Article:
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Assessment On Insecticide Resistance In Bed Bugs (Cimex Lectularius L) Collected From A Poultry Farm
An emerging issue in North America and other developed countries around the world is dealing with the blood feeding ectoparasite, Cimex lectualrius L. Bed bugs not only infest human homes but also poultry (chicken) farms, in particular cage free barns. In comparison to conventional caged housing systems, cage free facilities offer more hiding places for bed bugs. As such, with the increase in the number cage free poultry facilities across the USA, there is an increased risk that bed bug infestations could become more frequent in chicken houses. To combat these infestations new research is needed to help understand insecticide resistance displayed by poultry house bed bugs in comparison to a susceptible bed bug population. In addition to insecticide resistance, the efficacy of insecticides used in poultry houses could be affected by dust and chicken manure that contaminate all areas of a barn. The objectives of this study were to:
I. To determine the status of insecticide resistance in the PH2019 (poultry house 2019) bed bug strain compared to the laboratory strain.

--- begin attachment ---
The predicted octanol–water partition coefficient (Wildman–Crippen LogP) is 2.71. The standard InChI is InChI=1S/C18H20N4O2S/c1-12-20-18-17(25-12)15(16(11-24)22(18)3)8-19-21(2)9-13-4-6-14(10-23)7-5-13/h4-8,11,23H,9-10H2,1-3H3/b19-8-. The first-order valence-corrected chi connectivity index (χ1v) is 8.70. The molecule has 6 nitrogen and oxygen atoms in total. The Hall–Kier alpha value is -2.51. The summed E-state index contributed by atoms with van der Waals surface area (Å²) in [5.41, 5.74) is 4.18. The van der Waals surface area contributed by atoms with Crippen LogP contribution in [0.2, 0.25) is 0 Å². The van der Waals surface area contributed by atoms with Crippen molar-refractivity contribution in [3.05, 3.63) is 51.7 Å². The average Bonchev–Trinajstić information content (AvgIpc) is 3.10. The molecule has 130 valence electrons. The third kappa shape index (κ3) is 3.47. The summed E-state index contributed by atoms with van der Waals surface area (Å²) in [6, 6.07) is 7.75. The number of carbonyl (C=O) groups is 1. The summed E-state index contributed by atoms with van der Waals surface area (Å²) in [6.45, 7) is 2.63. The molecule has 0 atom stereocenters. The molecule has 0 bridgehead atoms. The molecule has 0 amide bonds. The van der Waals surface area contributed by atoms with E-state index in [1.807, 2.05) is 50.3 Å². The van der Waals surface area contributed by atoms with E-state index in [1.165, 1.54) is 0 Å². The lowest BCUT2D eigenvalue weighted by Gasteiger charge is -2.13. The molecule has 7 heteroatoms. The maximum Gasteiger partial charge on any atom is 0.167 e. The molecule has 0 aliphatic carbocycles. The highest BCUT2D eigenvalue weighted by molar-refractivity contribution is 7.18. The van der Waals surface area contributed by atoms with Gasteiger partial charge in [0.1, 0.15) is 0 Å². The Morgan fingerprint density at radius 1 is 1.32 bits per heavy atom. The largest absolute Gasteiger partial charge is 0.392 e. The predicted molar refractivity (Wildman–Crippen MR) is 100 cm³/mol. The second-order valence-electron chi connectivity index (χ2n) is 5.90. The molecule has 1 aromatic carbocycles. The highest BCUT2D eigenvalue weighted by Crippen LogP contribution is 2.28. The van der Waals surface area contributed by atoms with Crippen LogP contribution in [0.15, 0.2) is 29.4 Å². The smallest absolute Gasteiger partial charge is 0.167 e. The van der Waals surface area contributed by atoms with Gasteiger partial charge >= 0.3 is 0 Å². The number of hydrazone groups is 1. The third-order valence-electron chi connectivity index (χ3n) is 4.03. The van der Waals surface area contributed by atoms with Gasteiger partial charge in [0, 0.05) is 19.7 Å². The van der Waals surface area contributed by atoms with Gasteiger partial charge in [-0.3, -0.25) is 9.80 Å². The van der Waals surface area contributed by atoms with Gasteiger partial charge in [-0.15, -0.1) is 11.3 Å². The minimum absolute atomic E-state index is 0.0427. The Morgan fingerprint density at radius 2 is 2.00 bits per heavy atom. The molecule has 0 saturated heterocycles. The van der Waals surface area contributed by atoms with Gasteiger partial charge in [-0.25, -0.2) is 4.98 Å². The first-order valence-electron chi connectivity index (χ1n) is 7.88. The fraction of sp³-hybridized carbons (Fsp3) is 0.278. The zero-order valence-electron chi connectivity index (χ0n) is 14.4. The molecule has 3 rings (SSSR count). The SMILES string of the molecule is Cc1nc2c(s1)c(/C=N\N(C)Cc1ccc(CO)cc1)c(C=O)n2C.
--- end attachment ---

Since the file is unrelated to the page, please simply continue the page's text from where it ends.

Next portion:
II. To analyze the effects of substrate contamination on insecticide efficacy against the PH2019 bed bug strain.
This study included experiments to test resistance of four poultry house registered products (Talstar, Tempo SC, EcoRaider, and Rabon) in the PH2019 poultry bed bug population in comparison to the laboratory strain in direct spray and residual bioassays. Additionally, experiments to test the efficacy of the above-mentioned products against the PH2019 field strain on contaminated and clean stainless-steel tiles were also performed. Data from resistance assessment direct spray and residual bioassays suggested that the PH2019 population was not resistant to the two pyrethroid insecticides (Talstar and Tempo SC) and the essential oil product EcoRaider. However, the PH2019 strain displayed >100 and 800-fold resistance to the organophosphate insecticide Rabon (tetrachlorvinphos) in direct spray and residual bioassays, respectively. Contamination of the bioassay substrate with chicken manure did not reduce insecticide efficacy against the PH2019 population.
In conclusion, this study suggests that the efficacy of certain pyrethroid products is superior to that of essential oil-based and organophosphate products dismissing the suggestion that all bed bugs collected after 1990’s exhibit cross-resistance to pyrethroid insecticides. However, the data does suggest the presence of organophosphate resistance in the PH2019 strain. Finally, contamination of the bioassay substrate did not change the outcomes of the bioassays and product efficacy was statistically equivalent on contaminated and clean tiles.